Much like bad cell reception, new wireless facilities have been causing plenty of static in Palo Alto neighborhoods as of late.
The proposed Verizon cell tower that would replace a light pole at the Little League Ball Park on Middlefield Road, and that is now the subject of a lawsuit, is just the latest application to pit neighbors against one another. While proponents cite the need for improved coverage, critics complain about the new equipment's potential aesthetic and health impacts.
Similar concerns had come up in past proposals for a cell tower proposed at St. Albert the Great Church (a project that was ultimately scuttled) and AT&T's distributed antenna systems (DAS) in which cell equipment was installed on existing utility poles (a project that was approved). And as the new report from City Attorney Molly Stump notes, they aren't likely to go away any time soon.
"The tremendous growth in personal wireless services has created an increased demand for new wireless antennas and equipment," the report states. "It is expected that carriers will continue to roll out new facilities in Palo Alto to accommodate the rapidly growing need for increased capacity and speed."
With that in mind, the City Council on Monday passed a code revision that aims to make the approval process for wireless facilities both more predictable and consistent with federal law, which severely limits the city's power to ban cell equipment. Stump's report notes that under federal law known as the Spectrum Act, the city cannot make decisions that "have the effect of prohibiting the provision of wireless service" or regulate the placement, construction or modifications of wireless equipment based on concerns about radio-frequency emissions.
By an 8-0 vote, with Councilman Tom DuBois absent, the council created a new approval process with three different tiers, based on the type of wireless technology being proposed.
Each tier would have its own timeline for the city's approval and its own appeal process (or, in the case of the first tier, aimed at the least intrusive equipment, there is no appeal process).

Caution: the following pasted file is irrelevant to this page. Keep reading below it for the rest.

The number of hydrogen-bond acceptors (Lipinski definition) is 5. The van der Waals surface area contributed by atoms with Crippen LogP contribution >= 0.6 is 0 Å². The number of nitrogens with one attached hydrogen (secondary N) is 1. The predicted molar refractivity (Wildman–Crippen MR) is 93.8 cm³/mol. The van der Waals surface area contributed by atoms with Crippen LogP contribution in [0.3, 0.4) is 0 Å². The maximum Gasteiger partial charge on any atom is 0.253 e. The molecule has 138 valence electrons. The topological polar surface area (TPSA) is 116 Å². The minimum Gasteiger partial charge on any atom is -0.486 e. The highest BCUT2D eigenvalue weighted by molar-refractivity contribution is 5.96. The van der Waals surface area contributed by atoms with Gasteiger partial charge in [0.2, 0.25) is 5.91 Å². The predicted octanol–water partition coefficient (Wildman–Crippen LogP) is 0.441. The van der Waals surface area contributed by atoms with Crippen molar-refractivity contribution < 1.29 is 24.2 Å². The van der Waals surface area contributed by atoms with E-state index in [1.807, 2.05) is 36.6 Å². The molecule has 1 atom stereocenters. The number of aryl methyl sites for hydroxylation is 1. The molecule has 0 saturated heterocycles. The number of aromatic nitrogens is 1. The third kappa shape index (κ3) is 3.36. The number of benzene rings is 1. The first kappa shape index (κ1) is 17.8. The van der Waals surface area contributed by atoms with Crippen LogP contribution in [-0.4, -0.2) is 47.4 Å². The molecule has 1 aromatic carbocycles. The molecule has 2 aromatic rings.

The first tier would apply collocated equipment such as antennas added to an existing utility pole that don't "substantially change the physical dimensions of the existing wireless tower or base stations," according to the report.
The city has 60 days to make a decision on an application for such equipment. The permit requires approval from the planning director and the director's decision cannot be appealed. The 60-day time frame is consistent with the "shot clock" that federal law establishes for these facilities, granting them automatic approval if the city fails to meet its deadline.
The second tier would apply to collocated equipment that "substantially change the physical dimensions of the existing wireless tower or base station." The city would have 90 days to make a decision, which would be based on the equipment's compliance with the city's development standards and architectural guidelines for wireless equipment. The director's decision could be appealed.
The third tier would apply to new poles, roof-mounted equipment and other facilities deemed more significant than those in the other two tiers. Applications in this pool would give the city 150 days to make a decision and they would be based on a director's review and subject to an appeal. To approve these applications, the director would find that they are compliant with the city's development standards, architectural guidelines and permit conditions.
By making the requirements more stringent for new poles and other large equipment than for collocated equipment, the city hopes to encourage more carriers to favor the latter over the former.
While in the past, the city only required a "conditional use permit" for certain types of cell equipment, the new ordinance includes a "more robust review for all new facilities," according to the city attorney's office.
It would, among other things, "require that applicants provide simulations that will show the level of additional height that the facility would be entitled to under the Spectrum Act, so the community can see the potential for growth," Cara Silver, senior assistant city attorney, told the council Monday.
The new rules quickly won the council's endorsements, though several council members also raised concerns about the latest science concerning the health effects of radio-frequency emissions from the new equipment.
Vice Mayor Greg Schmid said the city has a "problem with disconnect" when it comes to cell applications.
"Every time we have a hearing about a new tower going in we are filled with people," Schmid said. And half says we want better service and the other said it is worried about health effects."
Mayor Karen Holman agreed and questioned whether the health studies conducted in other communities really anticipated the type of proliferation of cell equipment that Palo Alto has seen in recent years.
"While I agree, absolutely, that what should be true in one community should be true in another, the proliferation is not the same in one community as in another," Holman said.